'Punish a Muslim Day' letters in UK prompt terror investigation

Published: March 13, 2018
At least six communities have reported receiving anonymous letters encouraging people to act violently towards Muslims. PHOTO: AFP/File

At least six communities have reported receiving anonymous letters encouraging people to act violently towards Muslims. PHOTO: AFP/File

At least six communities in England reported receiving anonymous letters enclosed in white envelopes with messages calling for a “Punish a Muslim Day”.

The envelopes carried second-class stamps with the content of the letters alarming enough to prompt a national counter-terrorism investigation.

The North East Counter Terrorism Unit said in a statement that it had received reports of “potentially malicious communications sent to individuals across the UK,” and has asked victims to contact their local police.

In the letter, it called on for UK citizens to observe “Punish a Muslim Day” on April 3. The letter further lists violent acts that people can perform targeting anybody they think is a follower of Islam; each action comes with a set of points a perpetrator would collect after they commit the said “punishment”.

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These hateful actions include, for example, pulling off a woman’s headscarf for 25 points as well as out-rightly calling for a Muslim’s murder for 500 points.

Other violent “punishments” include butchering, electrocuting Muslims and bombing mosques.

The letter added April 3 would be a day to “help turn things around” for Western Europe with these violent attacks.

“Are you a sheep like the vast majority of the population? Sheep follow orders and are easily led,” it says. “They are allowing the white-majority nations of Europe and North America to become overrun by those who would like nothing more than to do us harm and to turn our democracies into sharia-led police states.”

People in Birmingham, Cardiff, Leicester, London and Sheffield reported receiving the letter, according to the authorities, a member of Parliament and Tell Mama, an organisation that monitors anti-Muslim activity.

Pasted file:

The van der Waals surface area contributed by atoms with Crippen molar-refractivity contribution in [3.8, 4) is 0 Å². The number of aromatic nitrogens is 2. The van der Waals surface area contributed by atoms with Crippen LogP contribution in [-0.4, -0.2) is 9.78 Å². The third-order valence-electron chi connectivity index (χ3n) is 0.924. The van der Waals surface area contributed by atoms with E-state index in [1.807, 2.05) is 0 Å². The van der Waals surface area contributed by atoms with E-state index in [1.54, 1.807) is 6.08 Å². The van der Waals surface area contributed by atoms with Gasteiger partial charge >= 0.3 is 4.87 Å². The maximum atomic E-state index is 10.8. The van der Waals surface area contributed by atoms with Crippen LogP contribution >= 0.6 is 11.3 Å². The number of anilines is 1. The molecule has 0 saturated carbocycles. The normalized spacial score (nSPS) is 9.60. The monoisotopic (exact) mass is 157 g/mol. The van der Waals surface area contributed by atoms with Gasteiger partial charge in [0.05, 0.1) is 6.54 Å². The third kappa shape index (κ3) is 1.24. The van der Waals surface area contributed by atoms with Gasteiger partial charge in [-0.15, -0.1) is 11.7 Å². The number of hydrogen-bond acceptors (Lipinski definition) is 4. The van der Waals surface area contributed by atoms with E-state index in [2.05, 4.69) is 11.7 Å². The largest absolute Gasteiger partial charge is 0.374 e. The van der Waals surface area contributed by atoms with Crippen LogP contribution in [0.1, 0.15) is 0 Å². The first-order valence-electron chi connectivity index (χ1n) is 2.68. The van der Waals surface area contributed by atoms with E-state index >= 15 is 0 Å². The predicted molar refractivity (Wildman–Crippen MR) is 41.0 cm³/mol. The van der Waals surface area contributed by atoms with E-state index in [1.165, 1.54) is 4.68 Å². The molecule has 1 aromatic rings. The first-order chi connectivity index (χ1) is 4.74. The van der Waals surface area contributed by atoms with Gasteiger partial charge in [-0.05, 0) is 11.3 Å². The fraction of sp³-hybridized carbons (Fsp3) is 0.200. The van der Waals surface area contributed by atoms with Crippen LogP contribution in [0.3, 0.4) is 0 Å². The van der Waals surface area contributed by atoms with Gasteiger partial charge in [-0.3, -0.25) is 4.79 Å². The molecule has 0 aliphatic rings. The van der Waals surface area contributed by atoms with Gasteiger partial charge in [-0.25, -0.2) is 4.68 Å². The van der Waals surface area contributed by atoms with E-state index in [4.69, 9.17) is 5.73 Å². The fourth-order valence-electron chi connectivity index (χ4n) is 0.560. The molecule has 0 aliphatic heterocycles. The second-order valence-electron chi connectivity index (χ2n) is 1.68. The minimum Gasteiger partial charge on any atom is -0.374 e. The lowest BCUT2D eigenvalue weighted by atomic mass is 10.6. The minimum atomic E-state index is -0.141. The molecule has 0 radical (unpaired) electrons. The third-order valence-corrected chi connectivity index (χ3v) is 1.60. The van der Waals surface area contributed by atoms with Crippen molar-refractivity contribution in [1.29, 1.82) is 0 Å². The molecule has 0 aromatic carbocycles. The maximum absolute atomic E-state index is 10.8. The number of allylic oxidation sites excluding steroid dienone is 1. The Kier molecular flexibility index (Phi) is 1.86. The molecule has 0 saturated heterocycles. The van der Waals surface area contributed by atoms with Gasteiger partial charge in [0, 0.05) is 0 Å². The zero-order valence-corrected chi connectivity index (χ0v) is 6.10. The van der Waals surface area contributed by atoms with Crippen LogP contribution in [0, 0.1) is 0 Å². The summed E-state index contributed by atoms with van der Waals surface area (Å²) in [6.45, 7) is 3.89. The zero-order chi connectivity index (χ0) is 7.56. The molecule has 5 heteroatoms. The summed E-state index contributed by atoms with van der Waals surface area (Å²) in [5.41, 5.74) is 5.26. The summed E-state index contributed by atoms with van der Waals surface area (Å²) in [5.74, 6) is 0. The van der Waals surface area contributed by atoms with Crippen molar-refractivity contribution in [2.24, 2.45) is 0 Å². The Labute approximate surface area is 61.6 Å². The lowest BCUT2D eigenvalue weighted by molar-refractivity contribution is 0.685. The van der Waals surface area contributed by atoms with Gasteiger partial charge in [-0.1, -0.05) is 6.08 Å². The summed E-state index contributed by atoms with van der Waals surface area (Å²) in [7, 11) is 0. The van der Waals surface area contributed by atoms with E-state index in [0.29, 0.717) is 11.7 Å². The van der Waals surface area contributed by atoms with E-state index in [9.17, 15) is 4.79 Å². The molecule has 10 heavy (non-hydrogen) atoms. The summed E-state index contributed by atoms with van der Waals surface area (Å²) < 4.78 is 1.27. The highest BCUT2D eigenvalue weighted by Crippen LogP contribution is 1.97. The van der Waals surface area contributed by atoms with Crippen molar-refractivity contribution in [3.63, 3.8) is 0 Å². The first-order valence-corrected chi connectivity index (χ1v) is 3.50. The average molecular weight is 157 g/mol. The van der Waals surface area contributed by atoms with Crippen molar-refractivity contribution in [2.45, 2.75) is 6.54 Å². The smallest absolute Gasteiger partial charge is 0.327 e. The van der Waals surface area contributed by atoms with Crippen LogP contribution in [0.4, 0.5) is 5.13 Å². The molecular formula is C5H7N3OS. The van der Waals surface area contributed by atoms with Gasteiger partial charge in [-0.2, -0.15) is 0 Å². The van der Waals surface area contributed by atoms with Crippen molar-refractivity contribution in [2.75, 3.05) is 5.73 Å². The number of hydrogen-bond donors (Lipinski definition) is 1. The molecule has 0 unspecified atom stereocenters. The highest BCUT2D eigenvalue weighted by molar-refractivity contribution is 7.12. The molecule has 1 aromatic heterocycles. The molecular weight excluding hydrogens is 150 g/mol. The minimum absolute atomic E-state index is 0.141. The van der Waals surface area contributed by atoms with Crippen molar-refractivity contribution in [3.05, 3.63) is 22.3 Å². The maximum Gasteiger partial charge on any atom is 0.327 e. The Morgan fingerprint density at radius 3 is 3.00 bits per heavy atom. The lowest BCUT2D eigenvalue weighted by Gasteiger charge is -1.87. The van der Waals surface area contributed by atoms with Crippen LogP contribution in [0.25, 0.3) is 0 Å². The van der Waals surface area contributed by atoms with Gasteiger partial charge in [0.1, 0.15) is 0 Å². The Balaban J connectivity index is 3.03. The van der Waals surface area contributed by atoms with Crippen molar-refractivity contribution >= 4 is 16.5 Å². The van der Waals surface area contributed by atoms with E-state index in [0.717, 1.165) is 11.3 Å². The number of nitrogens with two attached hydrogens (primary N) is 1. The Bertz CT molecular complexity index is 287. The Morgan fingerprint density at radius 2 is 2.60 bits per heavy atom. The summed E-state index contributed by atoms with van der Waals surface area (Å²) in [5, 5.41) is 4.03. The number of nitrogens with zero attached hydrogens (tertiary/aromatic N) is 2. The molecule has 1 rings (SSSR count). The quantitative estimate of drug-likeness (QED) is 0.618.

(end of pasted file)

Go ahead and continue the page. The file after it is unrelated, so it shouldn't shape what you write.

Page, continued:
“This has caused quite a lot of fear within the community,” Iman Atta, the director of Tell Mama, told the local news media. “They are asking if they are safe, if their children are safe to play outdoors. We have told them to keep calm.”

While Muslim communities continue to experience a climate of fear, support has been pouring in.

An anti-Islamophobia nonprofit called MEND launched a counter campaign, calling citizens for an active participation to observe April 3 as a “Love a Muslim Day”.

The organisation is circulating letters that list actions with a point-based system, encouraging people to making gestures that might help ease the heightened sense of fear and defense Muslim communities may be experiencing.

Assistant Chief Constable Angela Williams of the West Yorkshire police said in a statement, “We want to reassure our communities that these communications are being taken extremely seriously.”

She said, “I would urge our communities to be vigilant but not frightened,” adding, “We are stronger when we stand together as one and will not be divided. #WeStandTogether.”

The assistant chief constable of South Yorkshire police, Tim Forber, also lent his support and said, “These communications are extremely distressing and we appreciate that members of our communities will be very concerned.

“I can assure you that these documents are being taken extremely seriously and a thorough investigation into the circumstances is under way.

“Hate crime in any form will not be tolerated and we will work with our communities and alongside our colleagues in the counter-terrorism unit to ensure that those spreading fear and hatred will be brought to justice.”

This article originally appeared in The New York Times and The Guardian.

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